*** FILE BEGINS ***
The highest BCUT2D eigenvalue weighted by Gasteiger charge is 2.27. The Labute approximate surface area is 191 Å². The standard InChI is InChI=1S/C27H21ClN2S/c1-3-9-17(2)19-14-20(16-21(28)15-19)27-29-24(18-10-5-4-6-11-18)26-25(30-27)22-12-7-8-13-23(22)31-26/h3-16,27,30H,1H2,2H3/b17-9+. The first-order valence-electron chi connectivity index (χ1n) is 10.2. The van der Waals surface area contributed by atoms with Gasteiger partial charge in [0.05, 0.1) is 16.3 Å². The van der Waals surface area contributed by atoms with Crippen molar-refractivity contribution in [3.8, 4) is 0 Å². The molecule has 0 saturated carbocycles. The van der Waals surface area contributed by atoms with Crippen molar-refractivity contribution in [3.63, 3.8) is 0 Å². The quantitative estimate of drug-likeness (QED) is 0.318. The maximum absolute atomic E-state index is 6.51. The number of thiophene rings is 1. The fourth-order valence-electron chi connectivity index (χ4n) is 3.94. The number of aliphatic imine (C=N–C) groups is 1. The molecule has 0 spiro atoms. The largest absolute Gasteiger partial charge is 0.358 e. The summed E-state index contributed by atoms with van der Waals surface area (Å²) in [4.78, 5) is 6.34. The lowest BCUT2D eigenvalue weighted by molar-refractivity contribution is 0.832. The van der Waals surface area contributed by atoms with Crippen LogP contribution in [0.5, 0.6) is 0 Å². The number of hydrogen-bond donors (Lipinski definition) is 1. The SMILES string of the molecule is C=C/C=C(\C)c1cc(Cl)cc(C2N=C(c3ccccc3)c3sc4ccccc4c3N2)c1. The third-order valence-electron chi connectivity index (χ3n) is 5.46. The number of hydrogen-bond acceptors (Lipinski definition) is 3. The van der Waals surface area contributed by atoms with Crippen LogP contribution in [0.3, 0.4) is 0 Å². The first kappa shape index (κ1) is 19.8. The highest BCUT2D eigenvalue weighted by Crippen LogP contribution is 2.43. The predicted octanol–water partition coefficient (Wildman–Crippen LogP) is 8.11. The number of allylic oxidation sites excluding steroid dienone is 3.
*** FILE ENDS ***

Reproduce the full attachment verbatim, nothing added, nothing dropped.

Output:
The highest BCUT2D eigenvalue weighted by Gasteiger charge is 2.27. The Labute approximate surface area is 191 Å². The standard InChI is InChI=1S/C27H21ClN2S/c1-3-9-17(2)19-14-20(16-21(28)15-19)27-29-24(18-10-5-4-6-11-18)26-25(30-27)22-12-7-8-13-23(22)31-26/h3-16,27,30H,1H2,2H3/b17-9+. The first-order valence-electron chi connectivity index (χ1n) is 10.2. The van der Waals surface area contributed by atoms with Gasteiger partial charge in [0.05, 0.1) is 16.3 Å². The van der Waals surface area contributed by atoms with Crippen molar-refractivity contribution in [3.8, 4) is 0 Å². The molecule has 0 saturated carbocycles. The van der Waals surface area contributed by atoms with Crippen molar-refractivity contribution in [3.63, 3.8) is 0 Å². The quantitative estimate of drug-likeness (QED) is 0.318. The maximum absolute atomic E-state index is 6.51. The number of thiophene rings is 1. The fourth-order valence-electron chi connectivity index (χ4n) is 3.94. The number of aliphatic imine (C=N–C) groups is 1. The molecule has 0 spiro atoms. The largest absolute Gasteiger partial charge is 0.358 e. The summed E-state index contributed by atoms with van der Waals surface area (Å²) in [4.78, 5) is 6.34. The lowest BCUT2D eigenvalue weighted by molar-refractivity contribution is 0.832. The van der Waals surface area contributed by atoms with Crippen LogP contribution in [0.5, 0.6) is 0 Å². The number of hydrogen-bond donors (Lipinski definition) is 1. The SMILES string of the molecule is C=C/C=C(\C)c1cc(Cl)cc(C2N=C(c3ccccc3)c3sc4ccccc4c3N2)c1. The third-order valence-electron chi connectivity index (χ3n) is 5.46. The number of hydrogen-bond acceptors (Lipinski definition) is 3. The van der Waals surface area contributed by atoms with Crippen LogP contribution in [0.3, 0.4) is 0 Å². The first kappa shape index (κ1) is 19.8. The highest BCUT2D eigenvalue weighted by Crippen LogP contribution is 2.43. The predicted octanol–water partition coefficient (Wildman–Crippen LogP) is 8.11. The number of allylic oxidation sites excluding steroid dienone is 3.